Re: Playing around

Tesla List wrote:
> >From chadwick-at-flash-dot-netMon Jul 15 22:53:21 1996
> Date: Mon, 15 Jul 1996 23:07:08 -0500
> From: "Chad A. Madison" <chadwick-at-flash-dot-net>
> To: tesla-at-pupman-dot-com
> Subject: Playing around
> Well, just for hee hee's and ha ha's I decided to play with a 450 watt coil
> this afternoon.  Instead of your standard issue series spark gap, I strapped
> a Jacob's Ladder to it and took the shunt cap off.  Output with just the
> ladder was almost exactly the same (at the peak of the ladder) as with the
> .0056uf 40kvdc cap and 6-gap series spark gap.
> Has Chad discovered some profound new way to completely eliminate the need
> for a shunted cap?  Try it and see what results you encounter.
> Perhaps, in my somewhat inebriated state (four day vacation started today),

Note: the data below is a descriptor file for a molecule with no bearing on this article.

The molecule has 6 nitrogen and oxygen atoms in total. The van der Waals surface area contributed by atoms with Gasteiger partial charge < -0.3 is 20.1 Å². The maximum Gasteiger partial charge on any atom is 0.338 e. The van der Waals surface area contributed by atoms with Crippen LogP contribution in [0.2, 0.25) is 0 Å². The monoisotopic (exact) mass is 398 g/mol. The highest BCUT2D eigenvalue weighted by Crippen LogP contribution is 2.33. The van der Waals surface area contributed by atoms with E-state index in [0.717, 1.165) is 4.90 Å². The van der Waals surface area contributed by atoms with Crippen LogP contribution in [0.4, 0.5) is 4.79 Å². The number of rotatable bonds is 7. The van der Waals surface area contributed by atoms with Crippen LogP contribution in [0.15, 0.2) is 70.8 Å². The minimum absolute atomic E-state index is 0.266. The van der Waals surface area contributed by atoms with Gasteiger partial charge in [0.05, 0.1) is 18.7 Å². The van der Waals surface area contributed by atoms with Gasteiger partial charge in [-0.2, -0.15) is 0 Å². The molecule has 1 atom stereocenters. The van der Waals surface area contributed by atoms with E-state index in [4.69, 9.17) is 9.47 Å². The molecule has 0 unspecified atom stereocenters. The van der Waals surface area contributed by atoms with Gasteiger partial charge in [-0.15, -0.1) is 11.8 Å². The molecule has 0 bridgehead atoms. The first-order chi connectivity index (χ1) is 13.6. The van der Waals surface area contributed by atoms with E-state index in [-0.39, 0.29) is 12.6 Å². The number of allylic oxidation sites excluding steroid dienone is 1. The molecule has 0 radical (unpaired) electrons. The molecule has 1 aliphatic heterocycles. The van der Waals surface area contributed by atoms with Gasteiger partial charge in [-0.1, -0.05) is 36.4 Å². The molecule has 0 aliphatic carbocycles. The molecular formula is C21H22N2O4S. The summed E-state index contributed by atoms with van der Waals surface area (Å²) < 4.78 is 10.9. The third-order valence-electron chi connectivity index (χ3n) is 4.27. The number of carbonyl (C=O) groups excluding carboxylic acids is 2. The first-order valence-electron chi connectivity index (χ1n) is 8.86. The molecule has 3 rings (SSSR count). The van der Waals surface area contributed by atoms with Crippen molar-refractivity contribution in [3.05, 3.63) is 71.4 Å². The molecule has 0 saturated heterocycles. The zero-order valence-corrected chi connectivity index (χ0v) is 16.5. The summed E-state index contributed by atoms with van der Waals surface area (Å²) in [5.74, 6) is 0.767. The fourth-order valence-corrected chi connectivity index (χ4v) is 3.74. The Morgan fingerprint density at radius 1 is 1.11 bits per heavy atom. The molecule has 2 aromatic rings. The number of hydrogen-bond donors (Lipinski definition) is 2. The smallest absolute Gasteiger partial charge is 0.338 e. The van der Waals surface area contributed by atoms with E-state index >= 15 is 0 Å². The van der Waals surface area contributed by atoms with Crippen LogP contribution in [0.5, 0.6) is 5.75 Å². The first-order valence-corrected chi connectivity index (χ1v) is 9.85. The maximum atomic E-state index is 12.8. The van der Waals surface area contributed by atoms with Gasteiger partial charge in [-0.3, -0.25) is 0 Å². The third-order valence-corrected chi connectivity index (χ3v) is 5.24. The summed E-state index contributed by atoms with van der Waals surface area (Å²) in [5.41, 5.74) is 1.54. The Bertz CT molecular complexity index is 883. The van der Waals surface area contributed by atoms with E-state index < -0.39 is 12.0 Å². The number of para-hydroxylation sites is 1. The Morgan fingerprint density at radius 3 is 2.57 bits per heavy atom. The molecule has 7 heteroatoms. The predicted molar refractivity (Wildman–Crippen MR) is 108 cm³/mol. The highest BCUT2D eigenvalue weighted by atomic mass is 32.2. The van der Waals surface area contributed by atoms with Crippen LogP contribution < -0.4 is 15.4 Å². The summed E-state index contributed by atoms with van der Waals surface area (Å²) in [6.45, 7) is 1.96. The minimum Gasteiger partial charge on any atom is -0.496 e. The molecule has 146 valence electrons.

> I bore witness to an illusion.  But my brother-in-law was there too, and he
> agreed with me totally.
>                                        \/   \     /
>  Chad Alan Madison                      \   /     \
>  BSEE Undergraduate Student              \ /  \   /
>  University of Texas at Austin            \  /  //
>  Member: Tesla Coil Society                \/  \/
>  http://www.flash-dot-net/~chadwick/           ||  ||
>                                            _______
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There is nothing striking about your revelation.  The jacobs ladder is a 
single variable space gap.  At the top of the arc in the ladder your 
spaceing is at a maximum and this is where best output always occurs in a 
system.  This is due to the higher voltage allowed to charge the 
capacitor.  More energy, more spark.  Also this is the most damaging 
point at which to operate a coil and many neon transformers are taken out 
with overwide gap separations. 

 This form of gap used to be used by old radio amateurs and is called a 
"horn gap"  It was also used as a safety type gap in early systems due to 
its natural tendency to ultimately self extinguish.

Richard Hull, TCBOR